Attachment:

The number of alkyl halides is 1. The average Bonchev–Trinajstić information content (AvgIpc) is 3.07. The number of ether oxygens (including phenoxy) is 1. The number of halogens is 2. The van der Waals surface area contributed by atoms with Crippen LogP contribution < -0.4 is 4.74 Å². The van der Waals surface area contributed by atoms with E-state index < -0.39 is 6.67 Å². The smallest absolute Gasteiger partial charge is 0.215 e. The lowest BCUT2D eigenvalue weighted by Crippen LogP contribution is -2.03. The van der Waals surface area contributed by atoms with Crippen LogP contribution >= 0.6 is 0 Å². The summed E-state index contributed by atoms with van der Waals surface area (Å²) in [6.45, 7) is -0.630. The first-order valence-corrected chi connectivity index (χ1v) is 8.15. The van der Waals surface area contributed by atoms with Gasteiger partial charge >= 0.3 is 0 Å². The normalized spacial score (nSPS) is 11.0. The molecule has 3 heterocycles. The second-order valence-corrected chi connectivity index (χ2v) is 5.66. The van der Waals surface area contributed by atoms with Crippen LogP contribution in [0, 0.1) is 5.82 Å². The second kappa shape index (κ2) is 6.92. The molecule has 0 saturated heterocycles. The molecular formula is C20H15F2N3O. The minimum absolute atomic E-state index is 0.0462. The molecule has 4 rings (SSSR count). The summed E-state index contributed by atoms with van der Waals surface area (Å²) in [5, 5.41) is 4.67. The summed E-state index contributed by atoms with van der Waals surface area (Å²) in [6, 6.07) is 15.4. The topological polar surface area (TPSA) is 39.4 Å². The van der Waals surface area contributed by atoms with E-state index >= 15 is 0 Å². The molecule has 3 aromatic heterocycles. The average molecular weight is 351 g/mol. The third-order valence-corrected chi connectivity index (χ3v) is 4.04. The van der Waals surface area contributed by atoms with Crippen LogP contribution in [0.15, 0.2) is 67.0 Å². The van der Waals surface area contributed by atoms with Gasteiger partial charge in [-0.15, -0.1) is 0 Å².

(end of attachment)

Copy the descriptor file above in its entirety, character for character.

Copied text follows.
The number of alkyl halides is 1. The average Bonchev–Trinajstić information content (AvgIpc) is 3.07. The number of ether oxygens (including phenoxy) is 1. The number of halogens is 2. The van der Waals surface area contributed by atoms with Crippen LogP contribution < -0.4 is 4.74 Å². The van der Waals surface area contributed by atoms with E-state index < -0.39 is 6.67 Å². The smallest absolute Gasteiger partial charge is 0.215 e. The lowest BCUT2D eigenvalue weighted by Crippen LogP contribution is -2.03. The van der Waals surface area contributed by atoms with Crippen LogP contribution >= 0.6 is 0 Å². The summed E-state index contributed by atoms with van der Waals surface area (Å²) in [6.45, 7) is -0.630. The first-order valence-corrected chi connectivity index (χ1v) is 8.15. The van der Waals surface area contributed by atoms with Gasteiger partial charge >= 0.3 is 0 Å². The normalized spacial score (nSPS) is 11.0. The molecule has 3 heterocycles. The second-order valence-corrected chi connectivity index (χ2v) is 5.66. The van der Waals surface area contributed by atoms with Crippen LogP contribution in [0, 0.1) is 5.82 Å². The second kappa shape index (κ2) is 6.92. The molecule has 0 saturated heterocycles. The molecular formula is C20H15F2N3O. The minimum absolute atomic E-state index is 0.0462. The molecule has 4 rings (SSSR count). The summed E-state index contributed by atoms with van der Waals surface area (Å²) in [5, 5.41) is 4.67. The summed E-state index contributed by atoms with van der Waals surface area (Å²) in [6, 6.07) is 15.4. The topological polar surface area (TPSA) is 39.4 Å². The van der Waals surface area contributed by atoms with E-state index >= 15 is 0 Å². The molecule has 3 aromatic heterocycles. The average molecular weight is 351 g/mol. The third-order valence-corrected chi connectivity index (χ3v) is 4.04. The van der Waals surface area contributed by atoms with Crippen LogP contribution in [0.15, 0.2) is 67.0 Å². The van der Waals surface area contributed by atoms with Gasteiger partial charge in [-0.15, -0.1) is 0 Å².